How the Whingers long for Ethel Merman.
They long for her perpetually but on Monday they were specifically longing for her “the show must go on” spirit: La Merman apparently never missed performances and was famously understudied by Elaine Stritch even though she was already appearing in another show, so confident were they that Merman would never be “off”
Now anyone can get an ailment. And even the Whingers have succumbed to the occasional sniffle (usually when watching Imitation of Life). And Andrew is, of course, a slave to his feet.
Perhaps it’s something to do with appearing at the London Palladium in a wimple? Didn’t someone else don said garment at this venue’s previous show The Sound of Music and fail to do eight shows a week? It’s getting to be a habit. Ha ha.
For less than two weeks after opening Dr Theatre was obviously having a night off along with the much acclaimed Patina Miller who normally fills the lead role of Deloris Van Cartier in Sister Act leaving the Whingers saddled with understudy Debbie Kurup (and a couple of other substitutions for good measure – no reasons given for any of them, incidentally).
Andrew was annoyingly optimistic. “Who knows? A star may be born tonight,” he enthused in that idiotic Pollyanna voice he affects when trying to chivvy Phil out of one of his moods.
But Phil’s demeanour remained obstinately downbeat until the Oliver type audience (but with mercifully fewer kiddies) were warned by the taped voice of Sister Act “producer”/publicist Whoopi Goldberg to turn off their cellphones and open their bags of sweets now and not to make any noise unwrapping them. Wonderful!
His delight was short-lived however when Whoop went on to explain that such noises would disturb the cast- no worries about the audience being disturbed, mind you, just the cast who are clearly more important than a paying, irritable audience member. Phil was appalled and went back into his grump.
The plot of Sister Act is basically the same as the film although it has been transplanted to Philadelphia in the 1970s and much of Alan Menken‘s (who has more Oscars than any other living person) musical pastiche draws on the Philadephia sound while the plot is mostly Philadelphia cheese – Sister Act has no edge, no danger, no wit and no charm. Despite the best efforts of the cast it sags between numbers. There are some enjoyable performances (Ako Mitchell as Sweaty Eddie, Claire Greenway as the perky Sister Mary Patrick and Julia Sutton as the plucky old nun Sister Mary Lazarus).
Let us point out that the Whingers were only expecting Sister Act to be better than expected but their expectations were clearly too high. It was about 3/4 hour before either Whinger cracked a smile when the nuns launched into the witty “How I Got the Calling” number but there were really only about three other jokes which made them laugh out loud which is quite poor for a musical comedy when you think about it, especially one whose book is written by writers of Cheers.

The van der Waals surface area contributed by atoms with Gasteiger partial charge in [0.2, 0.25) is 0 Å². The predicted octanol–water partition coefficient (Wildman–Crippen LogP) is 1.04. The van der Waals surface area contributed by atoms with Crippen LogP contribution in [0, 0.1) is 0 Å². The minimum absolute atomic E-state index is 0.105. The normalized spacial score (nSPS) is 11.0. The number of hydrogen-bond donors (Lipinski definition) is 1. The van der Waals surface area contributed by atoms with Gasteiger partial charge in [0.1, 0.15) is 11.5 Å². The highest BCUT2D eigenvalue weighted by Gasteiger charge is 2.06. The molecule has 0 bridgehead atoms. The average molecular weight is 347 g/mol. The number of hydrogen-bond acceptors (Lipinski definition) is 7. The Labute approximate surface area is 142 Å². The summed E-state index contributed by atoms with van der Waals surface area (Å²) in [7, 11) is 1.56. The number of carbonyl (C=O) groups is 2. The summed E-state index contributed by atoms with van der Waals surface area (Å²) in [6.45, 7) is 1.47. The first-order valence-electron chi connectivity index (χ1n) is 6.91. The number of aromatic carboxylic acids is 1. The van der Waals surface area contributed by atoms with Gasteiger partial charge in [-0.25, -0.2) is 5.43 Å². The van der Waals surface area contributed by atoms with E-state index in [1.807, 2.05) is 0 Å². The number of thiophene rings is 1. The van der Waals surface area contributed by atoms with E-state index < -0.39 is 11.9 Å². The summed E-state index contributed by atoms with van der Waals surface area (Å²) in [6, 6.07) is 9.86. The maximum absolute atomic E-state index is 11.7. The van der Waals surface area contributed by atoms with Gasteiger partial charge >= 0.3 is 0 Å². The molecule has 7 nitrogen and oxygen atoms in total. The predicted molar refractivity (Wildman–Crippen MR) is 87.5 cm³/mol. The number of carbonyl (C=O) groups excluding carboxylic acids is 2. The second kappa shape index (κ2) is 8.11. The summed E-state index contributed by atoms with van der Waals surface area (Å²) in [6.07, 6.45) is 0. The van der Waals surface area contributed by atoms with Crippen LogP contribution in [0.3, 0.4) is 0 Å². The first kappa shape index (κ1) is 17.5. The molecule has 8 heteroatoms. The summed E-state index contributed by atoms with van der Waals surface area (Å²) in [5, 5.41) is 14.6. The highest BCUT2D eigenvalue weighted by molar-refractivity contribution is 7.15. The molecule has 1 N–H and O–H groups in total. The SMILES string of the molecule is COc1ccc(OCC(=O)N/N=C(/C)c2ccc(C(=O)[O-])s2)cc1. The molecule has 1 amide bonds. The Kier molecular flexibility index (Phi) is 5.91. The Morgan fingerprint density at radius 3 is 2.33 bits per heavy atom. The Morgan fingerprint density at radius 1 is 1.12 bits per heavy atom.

It all seemed a bit laboured and could do with some judicious pruning – they should cut the Po-o-o-o-o-o(pe) gag, for example. It wasn’t funny the first four times after that it just got embarrassing. The story-telling is lame and at times even lazy – if Shank’s reason for killing Doloris is to eliminate the only witness to a murder he carried out, how come he is prepared to do it in front of a convent full of nuns (who he is not prepared to kill)? The Mother Superior (Sheila Hancock) sees off the baddies with a karate chop. And why did Deloris need to teach the nuns to sing in the first place when we had already heard that they could in a previous number?
Klara Zieglerova‘s sets are quite impressive and move around busily as though looking for a better show, although from our £25 day seats in the front row we didn’t have the best view of them and were a bit disappointed as we had been led to expect them to be fantastic. Perhaps they are from further back. Andrew enjoyed costume designer Lez Brotherston‘s pyjamas.
Occasionally the lyrics displayed flashes of humour but much of the lyrics were audibly lost in the big numbers. So they may have been funnier than we thought if only we could hear them.
Shelia Hancock is more benign than Maggie Smith’s more formidable Mother Superior in the film and her “conversion” to Deloris happens rather too quickly dissipating any tension between the characters.
Debbie Kurup seemed confident and sang well (and she has a lot of singing to do) but lackedstar presence needed to carry the show in such a huge theatre. Perhaps it would have been a different show in a less cavernous theatre or with Patina Miller or with a new script. Who knows? We shall never know, that’s for sure.
And if you’re wondering why the Whingers haven’t mentioned the third “name above the title” star Ian Lavender, well, his appearances are very brief, he has practically nothing to do and could probably be a less “stupid boy” and more of an Elaine Stritch by moonlighting in another show without even breaking a sweat. Bizarre. We did think about writing to the theatre claiming to be heart-broken Ian Lavender fans who had been led to expect from the billing that he had something to do but thought better of it as it might have resulted in the offer of free tikets
Anyway the show received an enthusiastic reception from a fairly packed house (although heavily papered, according to a reliable source. In fact of the many friends they know who have already seen Sister Act the Whingers are the only ones they know of who actually paid for their tickets – albeit only £25 for front row stalls day seats). Anyway, the audience loved it so what do we know?
“Do you want a souvenir brochure?” enquired Andrew as they left the theatre. “No, why? Do you?” retorted an incredulous Phil, missing Andrew’s attempt at sarcasm. “I don’t want a souvenir. I wonder if they have something to help one forget the show,” muttered Andrew.
But something tells us there is no need.